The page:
The children were thrilled to receive the new coats, asking the NPA workers and volunteers, “can we keep them?” Having grown up not far from the village, the director of NPA knew precisely what would be of real practical help to the displaced residents now living in crowded conditions in the intact homes of neighbors and extended family within the community. As the team prepared to return to the city following their second round of aid distribution, the director of NPA was approached by local officials who wanted to know if NPA could help them improve their care for the children and adults in their village with disabilities—a great opportunity for NPA to expand their work in Shanxi.

The above account is a typical example of Christian relief and development work in today’s China. The primary actors are local, and most of the resources and connections involved are also local. The credit for the work and the follow-up opportunities it creates overwhelmingly belong to local organizations. The role of expatriate ministry organizations is much more circumscribed, though still important. First of all, throughout the process there were conversations taking place between people in NPA and on-the-ground people in the foreign Christian ministry organization. The discussions covered some of the more practical “how-to” aspects of this kind of work (asking officials for a list of needs, distributing directly to those in need, giving goods rather than cash, how to transfer funds), as well as time-sensitive prayer requests passed on through prayer chains and word of mouth (safety on the roads, good communication with local officials). Obviously, funding was still an important contribution from the expatriate organization; notice, however, that only half of the funding came from foreign sources.

Less obvious but of vital importance are the years of mentoring and training that the foreign ministry organization has invested in the director, workers, local board members, and even volunteers from NPA. The rapid and appropriate response of NPA is at least partly due to the years they spent observing and then working with the foreign Christian ministry organization. This influence continues today in a different form, as the director of NPA along with several of her board members are now part of a network of local Christian non-profit organizations that has been established by a local employee of the foreign Christian ministry organization to provide peer support, skill-training, and discipleship mentoring for leaders in Shanxi’s fledgling social service sector.

As this case demonstrates, relief and development work is still very much a part of Christian witness in China. Similar to every other aspect of Christian ministry in China, the role of foreigners in transformational development work has decreased over the last five years. As expatriates move from founders and leaders to colleagues, and now consultants, foreign contributions are increasingly in the nature of support and encouragement from behind the scenes, providing practical help in a few key areas as requested. Chinese brothers and sisters stepping into transformational development work in their own communities often feel isolated, struggling to find support from within local churches that do not fully understand what they are doing.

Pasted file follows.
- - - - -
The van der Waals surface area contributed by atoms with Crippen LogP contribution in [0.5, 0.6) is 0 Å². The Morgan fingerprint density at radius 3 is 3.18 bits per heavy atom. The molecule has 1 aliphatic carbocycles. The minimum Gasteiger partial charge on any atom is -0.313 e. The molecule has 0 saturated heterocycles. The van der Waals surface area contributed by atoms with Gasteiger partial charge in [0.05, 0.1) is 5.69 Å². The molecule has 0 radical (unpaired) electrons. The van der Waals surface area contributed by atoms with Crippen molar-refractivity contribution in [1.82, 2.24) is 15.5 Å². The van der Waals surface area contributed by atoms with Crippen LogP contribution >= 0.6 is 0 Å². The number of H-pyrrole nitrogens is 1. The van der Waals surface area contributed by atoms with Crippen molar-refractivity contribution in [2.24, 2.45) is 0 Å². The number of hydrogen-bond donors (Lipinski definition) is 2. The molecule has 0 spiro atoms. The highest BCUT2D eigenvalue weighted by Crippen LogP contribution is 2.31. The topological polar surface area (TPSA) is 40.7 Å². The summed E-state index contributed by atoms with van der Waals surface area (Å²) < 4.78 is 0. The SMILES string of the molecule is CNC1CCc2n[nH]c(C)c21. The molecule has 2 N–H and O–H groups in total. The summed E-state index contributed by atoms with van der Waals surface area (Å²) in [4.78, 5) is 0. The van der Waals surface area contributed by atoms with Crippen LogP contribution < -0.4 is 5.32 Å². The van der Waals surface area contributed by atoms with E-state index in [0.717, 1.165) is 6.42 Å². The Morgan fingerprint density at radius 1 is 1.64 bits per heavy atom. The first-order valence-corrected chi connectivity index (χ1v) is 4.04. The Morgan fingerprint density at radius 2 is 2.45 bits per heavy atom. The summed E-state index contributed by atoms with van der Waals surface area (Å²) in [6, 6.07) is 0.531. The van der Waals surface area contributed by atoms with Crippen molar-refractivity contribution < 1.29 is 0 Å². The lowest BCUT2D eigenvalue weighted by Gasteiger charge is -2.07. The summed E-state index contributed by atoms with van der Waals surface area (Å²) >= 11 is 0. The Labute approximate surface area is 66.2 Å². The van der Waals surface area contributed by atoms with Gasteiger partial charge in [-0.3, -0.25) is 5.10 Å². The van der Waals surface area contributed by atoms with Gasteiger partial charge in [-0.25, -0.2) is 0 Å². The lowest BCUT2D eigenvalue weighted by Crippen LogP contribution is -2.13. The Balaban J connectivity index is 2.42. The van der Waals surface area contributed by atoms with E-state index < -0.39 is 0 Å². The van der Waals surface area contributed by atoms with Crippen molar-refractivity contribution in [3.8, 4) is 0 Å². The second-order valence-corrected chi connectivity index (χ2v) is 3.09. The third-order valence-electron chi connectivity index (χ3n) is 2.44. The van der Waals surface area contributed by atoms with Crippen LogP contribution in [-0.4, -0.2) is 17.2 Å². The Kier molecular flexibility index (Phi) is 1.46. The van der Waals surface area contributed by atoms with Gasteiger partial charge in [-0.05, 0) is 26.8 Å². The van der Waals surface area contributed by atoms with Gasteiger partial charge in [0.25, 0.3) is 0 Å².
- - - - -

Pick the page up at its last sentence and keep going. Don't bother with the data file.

As these local believers carry more and more of the burden of social concern (社会关怀) for their communities in the face of an often-hostile official China, foreigners find themselves increasingly offering pastoral counseling and practical daily support. The new roles for expat workers include childcare and education assistance; career advice; legal, political, and professional consulting; mental and spiritual guidance and encouragement. This smaller, seemingly less active, scope for expatriate contribution to the transformational development aspects of Christian ministry is still very much needed.

Are expatriate China workers humble enough to remain faithful? Can we set aside our own vocational ambitions and serve in the background, happy to play whatever role God gives us no matter how small?

The first part of this post gives an overview of the history and growth of transformational development in China and looks honestly at the challenges facing expat workers still ministering there.


  1. Lucas Niewenhuis “Shanxi Floods Leave Dozens Dead, 120,000 Displaced, and Hundreds of Cultural Relics Damaged,”, 12 October 2021. Accessed 3 February 2022.; and Ryan Wu, “Chinese Communist Party Admits 15 Dead in Shanxi Floods, Remains Silent About Reservoir Flooding,” Vision, 15 October 2021. Accessed 3 February 2022.
  2. Evelyn Cheng, “China Calls for Curbs on ‘Excessive’ Income and for the Wealthy to Give Back More to Society,”, 18 August 2021. Accessed 3 February 2022.
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Swells in the Middle Kingdom

"Swells in the Middle Kingdom" began his life in China as a student back in 1990 and still, to this day, is fascinated by the challenges and blessings of living and working in China.View Full Bio